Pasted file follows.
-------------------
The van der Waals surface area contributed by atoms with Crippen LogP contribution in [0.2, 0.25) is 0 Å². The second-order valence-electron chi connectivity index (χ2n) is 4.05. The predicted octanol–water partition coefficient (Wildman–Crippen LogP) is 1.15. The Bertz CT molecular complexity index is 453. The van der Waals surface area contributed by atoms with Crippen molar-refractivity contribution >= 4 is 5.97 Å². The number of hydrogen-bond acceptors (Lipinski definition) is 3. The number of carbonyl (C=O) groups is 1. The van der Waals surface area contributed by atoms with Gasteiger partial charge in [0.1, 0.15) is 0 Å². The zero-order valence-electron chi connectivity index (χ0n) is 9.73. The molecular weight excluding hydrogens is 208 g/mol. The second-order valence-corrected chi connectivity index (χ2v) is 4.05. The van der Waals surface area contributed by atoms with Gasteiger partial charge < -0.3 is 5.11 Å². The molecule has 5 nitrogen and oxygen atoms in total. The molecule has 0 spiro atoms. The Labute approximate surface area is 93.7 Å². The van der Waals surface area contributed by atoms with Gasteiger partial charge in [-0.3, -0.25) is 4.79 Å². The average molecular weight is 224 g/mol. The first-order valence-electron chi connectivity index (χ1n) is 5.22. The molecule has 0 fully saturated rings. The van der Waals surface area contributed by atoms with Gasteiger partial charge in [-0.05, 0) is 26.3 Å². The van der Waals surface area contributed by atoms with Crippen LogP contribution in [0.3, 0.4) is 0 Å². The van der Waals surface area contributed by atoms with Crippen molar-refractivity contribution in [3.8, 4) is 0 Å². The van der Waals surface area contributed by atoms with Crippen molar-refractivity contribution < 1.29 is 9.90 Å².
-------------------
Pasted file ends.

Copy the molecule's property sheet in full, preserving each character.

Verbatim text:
The van der Waals surface area contributed by atoms with Crippen LogP contribution in [0.2, 0.25) is 0 Å². The second-order valence-electron chi connectivity index (χ2n) is 4.05. The predicted octanol–water partition coefficient (Wildman–Crippen LogP) is 1.15. The Bertz CT molecular complexity index is 453. The van der Waals surface area contributed by atoms with Crippen molar-refractivity contribution >= 4 is 5.97 Å². The number of hydrogen-bond acceptors (Lipinski definition) is 3. The number of carbonyl (C=O) groups is 1. The van der Waals surface area contributed by atoms with Gasteiger partial charge in [0.1, 0.15) is 0 Å². The zero-order valence-electron chi connectivity index (χ0n) is 9.73. The molecular weight excluding hydrogens is 208 g/mol. The second-order valence-corrected chi connectivity index (χ2v) is 4.05. The van der Waals surface area contributed by atoms with Gasteiger partial charge < -0.3 is 5.11 Å². The molecule has 5 nitrogen and oxygen atoms in total. The molecule has 0 spiro atoms. The Labute approximate surface area is 93.7 Å². The van der Waals surface area contributed by atoms with Gasteiger partial charge in [-0.3, -0.25) is 4.79 Å². The average molecular weight is 224 g/mol. The first-order valence-electron chi connectivity index (χ1n) is 5.22. The molecule has 0 fully saturated rings. The van der Waals surface area contributed by atoms with Gasteiger partial charge in [-0.05, 0) is 26.3 Å². The van der Waals surface area contributed by atoms with Crippen LogP contribution in [0.3, 0.4) is 0 Å². The van der Waals surface area contributed by atoms with Crippen molar-refractivity contribution in [3.8, 4) is 0 Å². The van der Waals surface area contributed by atoms with Crippen molar-refractivity contribution < 1.29 is 9.90 Å².